Nan van Houte21/01/2019
Invited as an external eye of the Hot House 2018 in Terschelling, I wondered how the 17 artists I would meet would define their ‘public space’. What they would offer, how they would address the currently over-asked and over-exposed citizens which form their audiences.
Sometime in the mid-nineties, when I took over as the artistic director of a black box theatre in the center of Amsterdam I pledged to turn these publicly funded contemporary arts space into a real ‘public‘ space. Doors should be open for everyone – if not all day, at least during the evenings. Which would imply that the programs on offer should attract a wider audience than the rather monocultural slice of Amsterdam’s diverse population which was frequenting the theatre venues in the city.
Time was on my side. Hip hop, street art and club culture were at their high. Gentrification was gaining momentum, but the city was still full of open, undeveloped spaces, former industrial and harbor sites laid bare, squats from the 80’s were in use as alternative clubs. And the demographic changes thanks to migration had brought a wide diversity of cultural expressions into the city and its fringes. What was happening on the streets, in the wastelands, garage boxes and in clubs was in a way far more energetic and had more power than much of the work presented in regular theatres.
The artists representing the other aesthetics – by then called ‘street arts’, ‘black arts’ ‘ethnic culture’, including clubbing, hip-hop, rap , slam poetry and spoken word – showed interest to access our stages. For them the acknowledgement of their skills and artform in the wider context of cutting edge contemporary arts mattered. Meanwhile the theatre staff had to do away with a several excluding mechanisms which was liberating for all. And it kind of worked. For a short period, at least.
Let’s be honest: What is less inspiring than a black box of a certain square meters addressing a well-trained audience? If a work needs total concentration from artist and audience, it is definitely the place to be. But what if it doesn’t? What if an artist is looking for an unprepared or random audience, for a participative audience, if (s)he wants to offer an immersive experience? Why would you put yourself in a prison with stage lighting? Why adapt to all those codes linked to a theatre space: starting at the minute sharp, an audience in the dark forbidden to talk, to react (except for a laugh or a sigh), to use phones, record or take pictures…
And indeed, we soon witnessed that artists who use to be programmed on our stages chose the opposite direction: leaving the black box to look for new inspiration, another audience, other collaborations, another architecture, the public space.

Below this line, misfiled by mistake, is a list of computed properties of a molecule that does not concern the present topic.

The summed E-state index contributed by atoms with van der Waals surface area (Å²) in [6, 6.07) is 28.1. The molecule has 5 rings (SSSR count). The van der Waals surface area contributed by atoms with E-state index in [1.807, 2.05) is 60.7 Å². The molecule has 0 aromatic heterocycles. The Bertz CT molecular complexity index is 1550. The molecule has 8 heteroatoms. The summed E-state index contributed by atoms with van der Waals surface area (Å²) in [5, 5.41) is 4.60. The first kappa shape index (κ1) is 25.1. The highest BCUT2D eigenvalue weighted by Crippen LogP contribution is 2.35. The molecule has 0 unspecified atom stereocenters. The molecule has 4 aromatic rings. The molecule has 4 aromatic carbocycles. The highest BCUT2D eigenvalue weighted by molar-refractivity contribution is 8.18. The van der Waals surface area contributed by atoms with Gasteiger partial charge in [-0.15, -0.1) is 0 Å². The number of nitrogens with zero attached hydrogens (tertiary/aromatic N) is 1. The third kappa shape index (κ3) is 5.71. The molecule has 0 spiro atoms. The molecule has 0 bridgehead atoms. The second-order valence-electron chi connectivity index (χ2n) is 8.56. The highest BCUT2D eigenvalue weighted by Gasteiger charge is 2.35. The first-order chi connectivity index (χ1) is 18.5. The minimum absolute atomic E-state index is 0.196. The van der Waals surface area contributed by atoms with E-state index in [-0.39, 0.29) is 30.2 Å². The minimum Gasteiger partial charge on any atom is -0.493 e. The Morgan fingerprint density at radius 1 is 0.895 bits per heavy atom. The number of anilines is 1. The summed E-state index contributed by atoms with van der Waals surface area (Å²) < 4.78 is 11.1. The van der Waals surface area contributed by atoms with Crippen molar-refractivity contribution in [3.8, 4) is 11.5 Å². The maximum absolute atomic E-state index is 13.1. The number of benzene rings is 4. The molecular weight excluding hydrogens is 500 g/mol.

Invited as an external eye of the Hot House 2018 in Terschelling some 20 years later, I wondered how the 17 artists I would meet would define their ‘public space’. What they would offer, how they would address the currently over-asked and over-exposed citizens which form their audiences. The world had taken quiet a drastic turn since the years former generations of young artists turned streets, squats and wastelands into their playground. Many young creatives seem to gather in labs, pioneering in new technologies, gaming, what do they value in live arts? Urban arts are commodified, commercialized or banned to the outskirts of the gentrified cities, do they manage to survive as a political act? Moreover, does the transformation of the public space into a controlled space where we are constantly observed by the camera’s of police and private security firms, where our steps are traceable by the signals we broadcast and where we are continuously in contact with another world at on our smartphone, influence the work?
No wonder I didn’t find a one-fits-all answer to my questions. That random collection of 17 artists at the Hot House, representing a huge variety of backgrounds in 12 different countries, working in all kind of media and disciplines, had just one thing in common: each of them was selected by an IN SITU member that believed in their work.
But even in the huge spectrum of proposals, ranging from a video of a single person in the sand waiting for the tide to wash her over to a nightly march of thousands through the city streets, I presume to have recognized something I wouldn’t call a trend, but a similarity in the way they address the world, their audience and their art form: their statement is wrapped in an invitation.